Feeling What the Characters Feel

Emotional

When I wrote Dempsey’s Grill I was surprised with the emotional rollercoaster I experienced. I never thought I would actually feel what the characters felt. 

I just thought I’d write the thing and move on.

 

I probably need help

Whenever I wrote a happy chapter I was happy all day. The same goes for a sad or nervous one. Let’s give a moment of thanks that I didn’t write about a trigger happy assassin.

Yes, to much. 

The biggest challenge I had was keeping my emotions in check. For example: If I spent the day writing an angry scene I had to remind myself not to snap at the kids the moment they walked through the door. 

 

Anger is a good thing

For the longest time I had to convince myself this wasn’t normal. How could something I created affect my emotions so much? There’s probably a word for it. Whatever it is it’s probably not a good one.

No matter how hard I fought, the emotions continued. Finally I realized, and accepted that it was all part of what I do.

Looking back I realize now it was a good thing. It meant I was doing something right. There was a connection and connections are a good thing if we’re trying to entertain.

 

Here I go again

Emotion 1

So now I’m back at it again and to no surprise the emotional rollercoaster is all fired up and ready to go. Some days I’m bummed out while other days I’m on top of the world.

Is it exhausting? You be it is, but if my goal is to entertain someone then I have to see this as a good sign.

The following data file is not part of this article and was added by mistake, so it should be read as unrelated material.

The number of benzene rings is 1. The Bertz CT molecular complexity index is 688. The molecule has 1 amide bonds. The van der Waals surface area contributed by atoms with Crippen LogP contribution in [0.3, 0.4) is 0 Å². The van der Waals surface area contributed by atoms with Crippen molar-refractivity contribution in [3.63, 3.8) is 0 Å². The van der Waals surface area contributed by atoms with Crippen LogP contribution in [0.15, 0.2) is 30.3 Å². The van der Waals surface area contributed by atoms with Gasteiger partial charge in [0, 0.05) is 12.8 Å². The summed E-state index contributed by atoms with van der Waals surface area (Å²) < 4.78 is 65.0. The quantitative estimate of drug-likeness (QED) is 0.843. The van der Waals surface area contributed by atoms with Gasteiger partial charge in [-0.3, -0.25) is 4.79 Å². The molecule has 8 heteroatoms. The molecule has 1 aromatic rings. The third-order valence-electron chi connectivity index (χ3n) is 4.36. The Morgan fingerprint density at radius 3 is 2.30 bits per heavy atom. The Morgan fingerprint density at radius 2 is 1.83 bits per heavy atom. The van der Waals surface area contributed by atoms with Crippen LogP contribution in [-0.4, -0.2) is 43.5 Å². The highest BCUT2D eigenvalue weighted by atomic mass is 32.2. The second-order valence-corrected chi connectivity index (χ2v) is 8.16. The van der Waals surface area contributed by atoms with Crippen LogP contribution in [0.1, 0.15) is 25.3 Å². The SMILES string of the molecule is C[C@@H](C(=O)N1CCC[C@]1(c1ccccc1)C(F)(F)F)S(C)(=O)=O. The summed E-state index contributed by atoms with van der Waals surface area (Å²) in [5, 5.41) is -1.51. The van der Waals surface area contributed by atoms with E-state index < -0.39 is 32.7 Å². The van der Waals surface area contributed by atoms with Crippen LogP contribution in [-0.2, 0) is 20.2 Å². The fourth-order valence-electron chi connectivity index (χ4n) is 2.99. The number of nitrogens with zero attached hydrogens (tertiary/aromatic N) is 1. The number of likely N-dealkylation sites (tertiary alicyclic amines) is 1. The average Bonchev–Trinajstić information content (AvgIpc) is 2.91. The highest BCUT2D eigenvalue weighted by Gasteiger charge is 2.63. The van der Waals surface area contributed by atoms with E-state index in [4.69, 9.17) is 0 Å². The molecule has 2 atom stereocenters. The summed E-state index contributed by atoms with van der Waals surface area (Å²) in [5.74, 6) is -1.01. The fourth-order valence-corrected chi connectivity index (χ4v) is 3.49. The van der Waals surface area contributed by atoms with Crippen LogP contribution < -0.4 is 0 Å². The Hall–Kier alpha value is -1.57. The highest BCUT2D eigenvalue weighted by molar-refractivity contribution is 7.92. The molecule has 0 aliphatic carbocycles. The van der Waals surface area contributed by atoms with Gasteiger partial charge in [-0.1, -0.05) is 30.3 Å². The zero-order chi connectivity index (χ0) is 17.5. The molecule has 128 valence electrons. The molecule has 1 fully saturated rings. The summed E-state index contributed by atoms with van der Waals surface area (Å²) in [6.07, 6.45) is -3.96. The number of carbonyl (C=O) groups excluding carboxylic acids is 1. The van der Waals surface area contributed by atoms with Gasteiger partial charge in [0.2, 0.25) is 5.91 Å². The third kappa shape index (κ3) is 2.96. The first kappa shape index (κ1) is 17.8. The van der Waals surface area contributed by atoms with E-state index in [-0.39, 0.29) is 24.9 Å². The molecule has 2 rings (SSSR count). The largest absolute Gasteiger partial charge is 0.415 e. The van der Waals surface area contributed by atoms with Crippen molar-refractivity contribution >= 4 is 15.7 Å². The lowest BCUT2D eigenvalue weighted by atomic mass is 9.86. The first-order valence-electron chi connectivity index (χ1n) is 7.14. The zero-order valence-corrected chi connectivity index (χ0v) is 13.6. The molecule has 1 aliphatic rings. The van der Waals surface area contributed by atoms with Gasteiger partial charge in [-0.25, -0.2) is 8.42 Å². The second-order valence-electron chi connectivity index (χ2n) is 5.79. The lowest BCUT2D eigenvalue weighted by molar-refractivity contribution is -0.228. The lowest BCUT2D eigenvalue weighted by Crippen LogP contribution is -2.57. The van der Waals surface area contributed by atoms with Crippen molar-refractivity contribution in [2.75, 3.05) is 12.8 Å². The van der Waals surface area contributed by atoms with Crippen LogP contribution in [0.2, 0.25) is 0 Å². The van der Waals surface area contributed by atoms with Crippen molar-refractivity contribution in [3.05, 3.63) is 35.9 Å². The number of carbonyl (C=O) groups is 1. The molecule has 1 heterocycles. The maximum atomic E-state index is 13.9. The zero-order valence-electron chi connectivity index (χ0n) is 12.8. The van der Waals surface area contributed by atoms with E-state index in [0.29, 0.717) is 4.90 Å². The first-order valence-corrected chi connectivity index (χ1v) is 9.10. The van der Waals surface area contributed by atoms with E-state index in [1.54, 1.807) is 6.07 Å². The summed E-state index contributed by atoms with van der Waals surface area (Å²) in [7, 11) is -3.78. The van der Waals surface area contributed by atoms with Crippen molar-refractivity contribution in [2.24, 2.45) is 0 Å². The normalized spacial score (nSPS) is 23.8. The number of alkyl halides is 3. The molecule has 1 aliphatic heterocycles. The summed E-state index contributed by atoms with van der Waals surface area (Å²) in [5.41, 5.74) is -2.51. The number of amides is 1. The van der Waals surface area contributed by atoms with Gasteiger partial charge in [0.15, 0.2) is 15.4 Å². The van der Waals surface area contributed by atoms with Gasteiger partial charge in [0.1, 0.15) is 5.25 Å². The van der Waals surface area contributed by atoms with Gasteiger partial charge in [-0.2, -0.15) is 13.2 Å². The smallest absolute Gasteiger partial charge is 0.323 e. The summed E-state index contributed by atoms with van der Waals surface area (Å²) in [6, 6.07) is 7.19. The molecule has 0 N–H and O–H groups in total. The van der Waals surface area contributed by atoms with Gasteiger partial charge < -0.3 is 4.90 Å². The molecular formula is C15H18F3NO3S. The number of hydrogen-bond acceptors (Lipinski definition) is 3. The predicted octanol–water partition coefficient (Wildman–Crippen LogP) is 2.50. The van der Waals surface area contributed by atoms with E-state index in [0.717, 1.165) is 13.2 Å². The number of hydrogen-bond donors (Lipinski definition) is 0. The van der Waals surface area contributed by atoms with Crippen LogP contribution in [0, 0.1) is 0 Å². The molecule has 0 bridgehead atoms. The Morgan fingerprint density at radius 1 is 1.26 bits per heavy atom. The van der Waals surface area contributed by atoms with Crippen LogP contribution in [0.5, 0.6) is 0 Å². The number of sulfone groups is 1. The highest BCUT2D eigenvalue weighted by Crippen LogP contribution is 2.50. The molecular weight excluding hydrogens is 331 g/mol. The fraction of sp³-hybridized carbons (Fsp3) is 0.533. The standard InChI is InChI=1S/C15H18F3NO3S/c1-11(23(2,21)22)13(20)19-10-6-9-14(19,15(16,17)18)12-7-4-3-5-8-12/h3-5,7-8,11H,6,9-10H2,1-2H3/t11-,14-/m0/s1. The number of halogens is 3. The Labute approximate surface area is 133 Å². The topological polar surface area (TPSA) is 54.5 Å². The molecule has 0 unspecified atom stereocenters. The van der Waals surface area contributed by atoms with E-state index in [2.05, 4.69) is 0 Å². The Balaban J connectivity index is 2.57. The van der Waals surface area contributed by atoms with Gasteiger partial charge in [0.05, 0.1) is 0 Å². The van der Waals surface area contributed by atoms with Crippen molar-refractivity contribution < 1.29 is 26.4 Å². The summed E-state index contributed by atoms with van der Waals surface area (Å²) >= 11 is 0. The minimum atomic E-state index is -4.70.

Most of all it is the only way I know how.

So here I go. Ready to tackle another chapter. If I appear a little grumpy to those of you I contact, please forgive me and be patient. A happy Bryan is sure to be found in a coming chapter.  

 

 

 

24 thoughts on “Feeling What the Characters Feel

  1. Thank you, Bryan. It’s all about feelings, surely…I had to kill off a most likeable guy in my present book and it really upset me. Also harrowing was an earlier ‘war situation’ scene where the Nazis were happily killing without pity. The second half of the book – relief – will concentrate on the more artistic and humouress side of life. Cheers.

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  2. I hear you on this and I think a lot of us struggle with the same thing. I’ve also had a different issue – not keeping the mood. I had some trouble in writing a dark mystery because I kept injecting humor. Lol. Good luck

    Liked by 2 people

  3. I can really identify with your struggle! I always believed if I felt it, my reader would feel it too, so I take the emotional ups and downs as a sign I’m doing something right. One minute I’m cackling with glee as I put the bad guy in his place, and the next minute I’m all choked up when my MC is struggling. Thankfully, I don’t end up carrying the emotions around afterwards – they tend to stay on the page and I can walk away relatively unscathed.

    Liked by 1 person

  4. Okay, I don’t think I could handle doing that very well! That’s probably why I don’t write much in the way of fiction! I’m so sorry it’s gotta be that much of an emotional rollercoaster! Love your blog though! 🙂 Mona

    Liked by 1 person

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